05 August 2006

Words from 2004

The Crolian Progressive wrote this the night of the disappointing 2004 election. The relevant parts are reprinted below. This was from a time when I was involved with an organization called the College Nonpartisans.

Nonpartisanship: America's challenge for the future

In the aftermath of what for many of us is a disappointing election, it is a good idea to take a hard and honest look at what went wrong. I would encourage us not to give a simple answer to this query, but to probe the deeper questions of the failings in our very political system.

It is tempting for Kerry partisans to argue that it was the electoral college system which gave the election to Bush; however, Bush won an even higher victory in the popular vote, scoring what even in a runoff system would be an outright win with 51% of the vote. Again, we could argue that too many people were disillusioned with the political process and did not vote; but voter turnout was higher than it has been in decades. We are forced to admit that the Bush Administration received a mandate on Election Night, a mandate for what Kerry ironically termed "more of the same."

Why was the President given this mandate? According to exit polls posted at CNN.com, a plurality of Americans believed that the most important issue in this election was neither terrorism nor economy, but what the pollsters termed "values".

Of course, moral values are an important part of any vibrant, healthy economy. However, in the language of polling data, the term "values" is a highly conservative idea. It means narrow thinking on issues such as abortion, gay marriage, and freedom of speech -- in short, restricting Americans' freedom to be Americans. Historically, all nations which have attempted to limit the liberties of their people have gone down to defeat and destruction. Yet in America, the greatest international superpower, not only the Republicans but the Democrats support many of these same restrictive provisions.

Why has the Democratic Party not combated these obvious weaknesses in the American character? It is because they have been focused for too long on winning by whatever means necessary, by putting forth the candidate who was the least offensive to the most groups instead of the one who was the most inspirational to the most people. The time has come to stop trying to win no matter what and start trying to win what matters: a sea change in American democracy which enables our best citizens, rather than our worst, to rise to electoral office.

While President Bush was winning reelection, another, very different man was running for political office here in Maryland. Bob Auerbach, a retired librarian, was running for Congress in the Fifth District, advocating more political parties, more choice in politics, more opportunity for intelligent debate of the issues which concern us all. Auerbach differs from the rest of us here at the College in one important way: he is fighting for reforms that he will almost certainly never see. Eighty-four years old and in imperfect health, Auerbach has not ceased his clarion call for a new era in American politics. Small good it did him in the election; almost bereft of any advertising or name recognition in the District, Auerbach won less than two percent of the vote.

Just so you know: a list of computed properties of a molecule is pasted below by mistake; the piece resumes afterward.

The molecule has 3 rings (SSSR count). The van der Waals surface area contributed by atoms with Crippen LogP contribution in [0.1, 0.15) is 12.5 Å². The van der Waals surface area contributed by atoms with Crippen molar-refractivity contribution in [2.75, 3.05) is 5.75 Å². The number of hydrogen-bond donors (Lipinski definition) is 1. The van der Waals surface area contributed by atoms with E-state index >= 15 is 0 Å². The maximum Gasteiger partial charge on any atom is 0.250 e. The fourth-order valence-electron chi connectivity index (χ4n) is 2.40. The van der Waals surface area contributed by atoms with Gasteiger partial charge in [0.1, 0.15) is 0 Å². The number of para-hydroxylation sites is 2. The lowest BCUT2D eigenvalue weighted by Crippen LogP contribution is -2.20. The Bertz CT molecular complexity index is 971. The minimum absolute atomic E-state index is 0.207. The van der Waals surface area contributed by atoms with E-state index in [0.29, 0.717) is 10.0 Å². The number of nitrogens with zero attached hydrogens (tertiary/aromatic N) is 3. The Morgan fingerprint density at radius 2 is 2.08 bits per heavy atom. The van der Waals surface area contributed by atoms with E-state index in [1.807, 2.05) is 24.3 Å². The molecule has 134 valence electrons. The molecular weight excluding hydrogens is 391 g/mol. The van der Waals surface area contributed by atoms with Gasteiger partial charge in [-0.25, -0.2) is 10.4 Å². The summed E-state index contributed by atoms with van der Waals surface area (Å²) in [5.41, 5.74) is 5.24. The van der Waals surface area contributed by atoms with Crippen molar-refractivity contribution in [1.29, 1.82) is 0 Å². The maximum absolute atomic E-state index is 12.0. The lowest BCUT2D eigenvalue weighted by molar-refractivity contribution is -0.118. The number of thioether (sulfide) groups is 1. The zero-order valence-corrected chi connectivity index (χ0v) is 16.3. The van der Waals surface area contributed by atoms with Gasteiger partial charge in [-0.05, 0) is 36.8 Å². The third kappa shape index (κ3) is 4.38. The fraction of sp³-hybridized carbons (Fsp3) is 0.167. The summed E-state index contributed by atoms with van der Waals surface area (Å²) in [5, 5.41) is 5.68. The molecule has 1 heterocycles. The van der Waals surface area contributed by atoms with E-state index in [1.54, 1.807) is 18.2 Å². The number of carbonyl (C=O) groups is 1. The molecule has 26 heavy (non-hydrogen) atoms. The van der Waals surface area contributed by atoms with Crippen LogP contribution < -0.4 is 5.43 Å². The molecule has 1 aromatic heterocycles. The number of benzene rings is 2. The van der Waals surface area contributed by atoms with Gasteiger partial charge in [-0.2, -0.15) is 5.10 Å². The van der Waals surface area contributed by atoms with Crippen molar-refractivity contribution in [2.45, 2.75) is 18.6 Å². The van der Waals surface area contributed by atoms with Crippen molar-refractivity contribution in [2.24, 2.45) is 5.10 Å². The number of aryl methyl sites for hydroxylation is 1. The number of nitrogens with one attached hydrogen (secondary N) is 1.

The defeat of this noble American was part of a host of such defeats for liberal Congressional and Senatorial candidates. But even in this sea of disappointment, there were still some heartening signs for America. Fiery populist Democrat Brian Schweitzer of Montana boldly crossed party lines to name a Republican as his gubernatorial candidate and was elected governor of the mostly Republican state; Democrat Barack Obama spoke on national television about "the audacity of hope" and will be a United States Sentor from Illinois. But these glimmers of hope only serve to reinforce, not to contradict, the major trend: only where Democrats have broken from the attempt to win at all costs, only where they have made people more important than politics, have they captured the imagination of a people starved for leadership and vision.

Why does it always seem that we are choosing between two awful candidates who would both make horrible Presidents? Because the American two-party system forces us into such a choice. If America had real, inspirational government instead of petty, corrupt politics, we would choose among the best men and women instead of the worst to lead our country. We would elect not weak compromises, but strong and decisive leaders who could solve the problems of today and lead our country out of the stagnancy in which it now rests.

In a political debate held at [location withheld] the Wednesday before the election, I was repeatedly heckled by several voters who wanted to know where Nonpartisans stood on issues instead of reforms. I answer them that they should not ask me where I stand on issues, but inquire who it is that decides where America stands. Right now it is the most narrow of Americans, rather than the most Americans, the most ideologically wishy-washy rather than the most thoughtful, who make that choice. The Democrats cannot change that; only Nonpartisanship can.

The challenge of our time is to realize that our choice is no longer between the Democratic and Republican Parties, but between true, meaningful electoral reform and a society dominated by the most dogmatic of ideological positions. The day of Nonpartisanship has arrived; Americans must now decide between the victory of intelligent democracy and the defeat of all that we hold dear.


Sounds like a prescription for the Bull Moose Party, does it not?

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